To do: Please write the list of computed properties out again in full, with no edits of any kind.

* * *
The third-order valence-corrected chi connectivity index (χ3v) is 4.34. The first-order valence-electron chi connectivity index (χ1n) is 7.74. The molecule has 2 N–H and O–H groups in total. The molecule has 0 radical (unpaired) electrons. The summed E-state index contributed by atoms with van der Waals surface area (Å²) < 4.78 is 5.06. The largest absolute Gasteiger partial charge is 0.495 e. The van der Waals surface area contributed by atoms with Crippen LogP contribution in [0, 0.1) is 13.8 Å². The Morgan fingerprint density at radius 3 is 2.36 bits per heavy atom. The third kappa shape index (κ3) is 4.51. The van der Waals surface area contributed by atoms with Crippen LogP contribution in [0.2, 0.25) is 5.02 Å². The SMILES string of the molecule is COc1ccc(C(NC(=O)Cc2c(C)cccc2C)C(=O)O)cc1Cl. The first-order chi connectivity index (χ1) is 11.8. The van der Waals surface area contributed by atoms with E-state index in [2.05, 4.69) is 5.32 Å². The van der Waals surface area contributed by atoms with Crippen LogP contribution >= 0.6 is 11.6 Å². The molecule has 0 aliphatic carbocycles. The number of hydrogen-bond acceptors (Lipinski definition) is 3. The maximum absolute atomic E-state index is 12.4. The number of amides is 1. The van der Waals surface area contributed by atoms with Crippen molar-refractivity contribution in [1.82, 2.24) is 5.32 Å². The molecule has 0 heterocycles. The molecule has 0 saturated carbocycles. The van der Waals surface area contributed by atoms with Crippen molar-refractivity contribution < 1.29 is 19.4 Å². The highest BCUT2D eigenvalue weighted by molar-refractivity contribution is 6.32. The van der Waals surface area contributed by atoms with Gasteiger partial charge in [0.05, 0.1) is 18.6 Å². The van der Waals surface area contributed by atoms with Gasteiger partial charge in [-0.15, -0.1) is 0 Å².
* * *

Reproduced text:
The third-order valence-corrected chi connectivity index (χ3v) is 4.34. The first-order valence-electron chi connectivity index (χ1n) is 7.74. The molecule has 2 N–H and O–H groups in total. The molecule has 0 radical (unpaired) electrons. The summed E-state index contributed by atoms with van der Waals surface area (Å²) < 4.78 is 5.06. The largest absolute Gasteiger partial charge is 0.495 e. The van der Waals surface area contributed by atoms with Crippen LogP contribution in [0, 0.1) is 13.8 Å². The Morgan fingerprint density at radius 3 is 2.36 bits per heavy atom. The third kappa shape index (κ3) is 4.51. The van der Waals surface area contributed by atoms with Crippen LogP contribution in [0.2, 0.25) is 5.02 Å². The SMILES string of the molecule is COc1ccc(C(NC(=O)Cc2c(C)cccc2C)C(=O)O)cc1Cl. The first-order chi connectivity index (χ1) is 11.8. The van der Waals surface area contributed by atoms with E-state index in [2.05, 4.69) is 5.32 Å². The van der Waals surface area contributed by atoms with Crippen LogP contribution >= 0.6 is 11.6 Å². The molecule has 0 aliphatic carbocycles. The number of hydrogen-bond acceptors (Lipinski definition) is 3. The maximum absolute atomic E-state index is 12.4. The number of amides is 1. The van der Waals surface area contributed by atoms with Crippen molar-refractivity contribution in [1.82, 2.24) is 5.32 Å². The molecule has 0 heterocycles. The molecule has 0 saturated carbocycles. The van der Waals surface area contributed by atoms with Crippen molar-refractivity contribution < 1.29 is 19.4 Å². The highest BCUT2D eigenvalue weighted by molar-refractivity contribution is 6.32. The van der Waals surface area contributed by atoms with Gasteiger partial charge in [0.05, 0.1) is 18.6 Å². The van der Waals surface area contributed by atoms with Gasteiger partial charge in [-0.15, -0.1) is 0 Å².